1968 O-Pee-Chee All-Star Rookie #45 – The same info from the 68 Topps applies, except this card was printed in Canada.

1968 Topps All-Star Rookie Milton Bradley #45 – The same info from the ’68 Topps applies, except the back of this card has a brighter color yellow.  Its part of a Milton Bradley board game called “Win A Card”.

1968 Topps All-Star Rookie Venezuelan #45 – The same info from the ’68 Topps applies.  This set was released in South America.  The cards were printed on gray stock, and have an orange tint.  Most of the cards say “Hecho en Venezulela – C. A. Litoven” on the back.  Tom Seaver’s card does not.

These Are NOT Mickey Mantle Rookie Cards

A big pet peeve of mine is when people refer to certain authentic cards as an athlete’s rookie card when in fact they’re NOT.  This happens all the time.  Some athletes are more prone to it than others.

One of the biggest, if not the biggest, athlete this applies to is Yankees slugger Mickey Mantle.  I know this may sound like common knowledge for most of us, but Mickey Mantle only has one rookie card.  Its card #253 in the 1951 Bowman Baseball set.  That’s it.  His one and only true rookie card.  No debate needed.

Countless reprints have been made over the decades.  But that isn’t what bothers me.  Three items from that era are constantly being called rookies, but truly aren’t.

Mickey Mantle’s 1952 Berk Ross card uses the same photograph found on his ’51 Bowman rookie.  Although there are some differences between the two, one could easily be mistaken for another.  The 1952 Berk Ross set consists of (72) cards.  I’ve never been a big fan of this set because the images are fuzzy and of poor quality.

Can you believe thousands of these 1952 Topps High Numbers cards were just tossed away in the ocean?  It happened.  They were part of a stash of old inventory that nobody wanted, and Topps dumped them.  You regularly see this classic called Mickey Mantle’s rookie.  Its his first Topps card, but a rookie it is not.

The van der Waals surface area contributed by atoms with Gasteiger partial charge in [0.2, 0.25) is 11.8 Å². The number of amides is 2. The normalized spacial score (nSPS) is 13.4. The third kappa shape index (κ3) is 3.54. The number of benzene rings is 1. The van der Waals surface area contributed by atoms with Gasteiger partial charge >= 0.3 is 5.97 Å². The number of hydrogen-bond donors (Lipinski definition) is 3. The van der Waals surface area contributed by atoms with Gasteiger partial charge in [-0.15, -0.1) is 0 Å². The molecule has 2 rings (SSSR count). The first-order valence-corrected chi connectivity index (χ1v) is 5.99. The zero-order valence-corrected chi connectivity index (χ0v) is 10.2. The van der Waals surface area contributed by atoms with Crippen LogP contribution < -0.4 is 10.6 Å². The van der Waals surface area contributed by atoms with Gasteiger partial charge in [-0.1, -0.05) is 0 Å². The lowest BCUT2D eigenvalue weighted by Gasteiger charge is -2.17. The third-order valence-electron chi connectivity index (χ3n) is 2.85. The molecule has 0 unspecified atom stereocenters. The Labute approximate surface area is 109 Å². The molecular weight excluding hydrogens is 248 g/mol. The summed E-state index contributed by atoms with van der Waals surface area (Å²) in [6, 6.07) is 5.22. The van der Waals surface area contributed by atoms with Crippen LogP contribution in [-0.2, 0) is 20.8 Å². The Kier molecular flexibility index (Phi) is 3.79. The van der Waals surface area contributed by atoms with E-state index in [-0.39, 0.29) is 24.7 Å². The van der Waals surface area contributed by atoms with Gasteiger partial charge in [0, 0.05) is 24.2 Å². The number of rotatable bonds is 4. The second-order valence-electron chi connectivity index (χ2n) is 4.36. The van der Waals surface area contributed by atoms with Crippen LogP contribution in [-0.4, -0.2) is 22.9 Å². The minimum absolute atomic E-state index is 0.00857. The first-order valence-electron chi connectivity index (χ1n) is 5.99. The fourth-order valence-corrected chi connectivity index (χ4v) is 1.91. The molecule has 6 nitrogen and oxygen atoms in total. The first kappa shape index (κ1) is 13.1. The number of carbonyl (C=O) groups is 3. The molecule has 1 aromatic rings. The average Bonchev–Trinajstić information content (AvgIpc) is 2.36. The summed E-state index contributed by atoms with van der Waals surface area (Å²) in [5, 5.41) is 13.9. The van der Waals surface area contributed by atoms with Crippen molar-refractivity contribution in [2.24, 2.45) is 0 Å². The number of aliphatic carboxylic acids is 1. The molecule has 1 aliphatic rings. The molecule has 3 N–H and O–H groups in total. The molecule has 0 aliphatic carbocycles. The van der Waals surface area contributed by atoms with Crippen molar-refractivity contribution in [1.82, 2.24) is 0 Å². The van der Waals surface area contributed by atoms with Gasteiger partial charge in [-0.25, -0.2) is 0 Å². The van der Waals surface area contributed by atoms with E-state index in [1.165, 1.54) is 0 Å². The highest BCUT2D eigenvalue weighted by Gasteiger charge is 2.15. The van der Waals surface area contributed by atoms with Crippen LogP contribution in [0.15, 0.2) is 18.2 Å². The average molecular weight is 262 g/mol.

Technically not a card, this Mickey Mantle photograph is part of a Wheaties promotional set from 1951.  The promotion was not widely done, and did not receive the best feedback.  Still not a rookie card though.

This Is NOT A Lynn Swann Rookie Card

Autograph collectors know all about Lynn Swann.  This Pittsburgh Steelers great, and Pro Football Hall of Famer isn’t the easiest person to obtain an autograph from.  If you’re lucky enough to attend a signing where he’s scheduled to appear, its going to cost you quite a bit.  Anywhere between $200-$300 to be exact.  There’s also a good chance that whatever you plan to get signed has to adhere to his regulations.  For example, Lynn Swann is scheduled to sign autographs at the next Chantilly Show.  He will only do HOF or SB MVP inscriptions.  He won’t sign personalizations or take photo op’s.  Trading cards, Goal Line Art cards, unlicensed jerseys, and signing directly on the jersey number are out of the question.  Its probably easier to list what he will sign versus won’t.  You need a Ph.D. to get his autograph.  I know some other athletes can be like this, but Lynn Swann is one of the worst.

Cards of Lynn Swann are scarce too depending on what you’re looking for.  His autograph isn’t the only thing he’s protective of.  The official Lynn Swann rookie can be found in the 1975 Topps Football set.  Its card #282.  That’s not his only card in the set though.  A 9-card Highlights subset exists.  #459 is of Lynn Swann.  Don’t let anyone convince you that his Highlights card is also a rookie.  It certainly isn’t recognized as one, and doesn’t carry anywhere near as much value.  I see many people attempting to pass this card off as his true rookie.  That simply isn’t the case.